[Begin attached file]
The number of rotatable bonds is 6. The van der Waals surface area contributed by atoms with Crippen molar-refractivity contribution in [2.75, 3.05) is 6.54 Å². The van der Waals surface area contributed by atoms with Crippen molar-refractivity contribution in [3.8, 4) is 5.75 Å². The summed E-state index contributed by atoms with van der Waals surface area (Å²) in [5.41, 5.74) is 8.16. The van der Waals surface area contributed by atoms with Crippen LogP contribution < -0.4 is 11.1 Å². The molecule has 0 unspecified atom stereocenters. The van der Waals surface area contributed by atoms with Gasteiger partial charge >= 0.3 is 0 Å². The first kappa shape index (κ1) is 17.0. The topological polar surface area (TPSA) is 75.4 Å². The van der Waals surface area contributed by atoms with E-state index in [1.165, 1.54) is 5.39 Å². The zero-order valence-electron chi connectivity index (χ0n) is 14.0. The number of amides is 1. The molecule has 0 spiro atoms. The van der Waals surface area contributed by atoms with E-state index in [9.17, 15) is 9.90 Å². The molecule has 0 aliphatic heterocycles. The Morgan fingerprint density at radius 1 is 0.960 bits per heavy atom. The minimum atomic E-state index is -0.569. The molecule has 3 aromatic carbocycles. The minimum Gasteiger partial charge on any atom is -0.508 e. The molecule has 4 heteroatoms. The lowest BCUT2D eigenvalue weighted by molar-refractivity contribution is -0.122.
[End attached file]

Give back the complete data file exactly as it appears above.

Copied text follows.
The number of rotatable bonds is 6. The van der Waals surface area contributed by atoms with Crippen molar-refractivity contribution in [2.75, 3.05) is 6.54 Å². The van der Waals surface area contributed by atoms with Crippen molar-refractivity contribution in [3.8, 4) is 5.75 Å². The summed E-state index contributed by atoms with van der Waals surface area (Å²) in [5.41, 5.74) is 8.16. The van der Waals surface area contributed by atoms with Crippen LogP contribution < -0.4 is 11.1 Å². The molecule has 0 unspecified atom stereocenters. The van der Waals surface area contributed by atoms with Gasteiger partial charge >= 0.3 is 0 Å². The first kappa shape index (κ1) is 17.0. The topological polar surface area (TPSA) is 75.4 Å². The van der Waals surface area contributed by atoms with E-state index in [1.165, 1.54) is 5.39 Å². The zero-order valence-electron chi connectivity index (χ0n) is 14.0. The number of amides is 1. The molecule has 0 spiro atoms. The van der Waals surface area contributed by atoms with E-state index in [9.17, 15) is 9.90 Å². The molecule has 0 aliphatic heterocycles. The Morgan fingerprint density at radius 1 is 0.960 bits per heavy atom. The minimum atomic E-state index is -0.569. The molecule has 3 aromatic carbocycles. The minimum Gasteiger partial charge on any atom is -0.508 e. The molecule has 4 heteroatoms. The lowest BCUT2D eigenvalue weighted by molar-refractivity contribution is -0.122.